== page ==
Gruesome Religious Practice Linked to Spread of Rare Disease, Warns CDC

Ten cases are linked to the rare ritual.

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The dangers of spreading blood-borne viruses like HIV by sharing needles are well-known, but a new CDC-reviewed case study points to some other sharp implements that should make that list: rods, whips, chains, and knives — all of which make up the tool kit for an ancient ritual that can bring some unexpected consequences.

In a report released on Wednesday, scientists in the UK reveal that 10 patients have contracted a rare and serious virus due to the practice of self-flagellation. Self-flagellation may seem like the kind of practice that’s reminiscent of monks in medieval manuscripts, but it still happens — though the authors report that there aren’t reliable statistics on how common the practice is. This report tells the story of 10 UK men, all of whom participated in different kinds of self-flagellation. At the end of the day, they developed human T-cell lymphotropic virus type-1 or HTLV-1.

The National Institutes of Health reports that 95 percent of people who contract HTLV-1 have no symptoms. But for those who do, it’s no joke. In the report, the authors estimate that between two and six percent of people infected with the virus develop leukemia, a bone cancer with a median survival rate of eight to 10 months, even when treated. There’s also no cure for HTLV-1 — it sticks around for life.

Flagellation is a ritual that appears in many different religions, and self-flagellation appears to be linked to the spread of HTLV-1 in 10 UK patients. 

Wikimedia Commons 

The report, which comes from a team of scientists from Imperial College London and St. Mary’s Hospital (also in London) describes one case in detail. That patient’s self-flagellation involved multiple implements, including a knife and a zanjeer, a wooden implement that comprises multiple chains and blades. That patient had no previous risk factors that would make him likely to contract the infection — a history of injection drug use, for instance — so the authors believe that they truly can trace the case to his self-flagellation practice.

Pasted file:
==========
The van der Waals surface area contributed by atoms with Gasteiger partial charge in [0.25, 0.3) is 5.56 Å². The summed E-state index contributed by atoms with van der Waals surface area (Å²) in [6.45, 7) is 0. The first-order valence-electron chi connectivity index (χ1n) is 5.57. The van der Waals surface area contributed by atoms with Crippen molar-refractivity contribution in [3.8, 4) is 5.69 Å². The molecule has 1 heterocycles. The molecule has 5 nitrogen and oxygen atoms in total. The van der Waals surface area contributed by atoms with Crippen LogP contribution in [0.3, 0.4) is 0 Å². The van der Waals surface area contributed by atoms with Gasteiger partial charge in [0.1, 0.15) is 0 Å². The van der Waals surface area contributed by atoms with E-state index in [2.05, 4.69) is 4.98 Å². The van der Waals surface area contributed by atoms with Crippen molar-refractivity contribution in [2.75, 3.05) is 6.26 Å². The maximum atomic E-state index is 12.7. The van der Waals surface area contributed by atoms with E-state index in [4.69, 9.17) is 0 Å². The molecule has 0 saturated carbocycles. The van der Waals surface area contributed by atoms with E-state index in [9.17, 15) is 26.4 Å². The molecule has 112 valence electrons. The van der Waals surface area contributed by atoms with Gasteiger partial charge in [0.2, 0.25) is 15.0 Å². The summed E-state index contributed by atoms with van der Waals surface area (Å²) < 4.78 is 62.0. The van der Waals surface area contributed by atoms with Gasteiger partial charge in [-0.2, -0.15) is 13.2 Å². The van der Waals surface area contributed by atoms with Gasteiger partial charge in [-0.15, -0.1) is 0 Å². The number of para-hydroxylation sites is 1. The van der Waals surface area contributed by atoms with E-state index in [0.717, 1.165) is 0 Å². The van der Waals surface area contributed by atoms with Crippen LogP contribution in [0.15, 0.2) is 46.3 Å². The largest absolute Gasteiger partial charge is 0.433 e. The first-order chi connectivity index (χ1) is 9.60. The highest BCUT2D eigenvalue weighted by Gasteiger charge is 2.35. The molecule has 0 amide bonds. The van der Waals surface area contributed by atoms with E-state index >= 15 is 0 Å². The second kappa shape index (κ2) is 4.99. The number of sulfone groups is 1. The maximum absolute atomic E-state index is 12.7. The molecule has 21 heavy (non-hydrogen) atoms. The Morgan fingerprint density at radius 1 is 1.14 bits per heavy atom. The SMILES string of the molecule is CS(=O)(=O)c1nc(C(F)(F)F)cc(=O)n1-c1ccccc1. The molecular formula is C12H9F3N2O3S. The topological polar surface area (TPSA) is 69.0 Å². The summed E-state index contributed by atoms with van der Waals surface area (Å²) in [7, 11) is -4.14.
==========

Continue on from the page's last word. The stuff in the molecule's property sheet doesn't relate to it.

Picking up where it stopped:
He had engaged in zanjeer voluntarily during childhood outside the United Kingdom and continued this practice. In the United Kingdom, the blades were soaked in a bucket containing an over-the-counter antiseptic solution, along with the blades of other men conducting the practice simultaneously. In the previous few years, his practice had also involved striking his forehead with a knife, which was subsequently shared by other men.

The doctors make it clear that the spread of the disease has everything to do with the way the implements of self-flagellation are stored, cleaned, and, unfortunately, shared. They add that “most [of the patients] reported the sharing of blades.”

A self-flagellation implement called a zanjeer.


Though the disease seems to be affecting the self-flagellators due to sharing of implements, it can also be passed to sexual partners, as well as from mother to child during childbirth. So even if these patients originally got the disease from coming into contact with open wounds or using the same weapons, they put those who don’t participate in the practice at risk.

Even more importantly, six of the cases were identified during blood tests when the men were intending to donate blood. Obviously, the presence of HTLV-1 in their blood cells put an end to that endeavor, but the authors suggest that this case highlights a new reason clinics should screen for the rare and often overlooked virus.

“In the United Kingdom, clinics that screen for these viruses do not ask about the practice and do not screen for HTLV,” they write. 

The case histories of 10 people is still a small sample, but the CDC’s review of this case points out that it might be worth watching. At any rate, asking potential blood donors about self-flagellation is probably a good idea, as medieval as it might seem.

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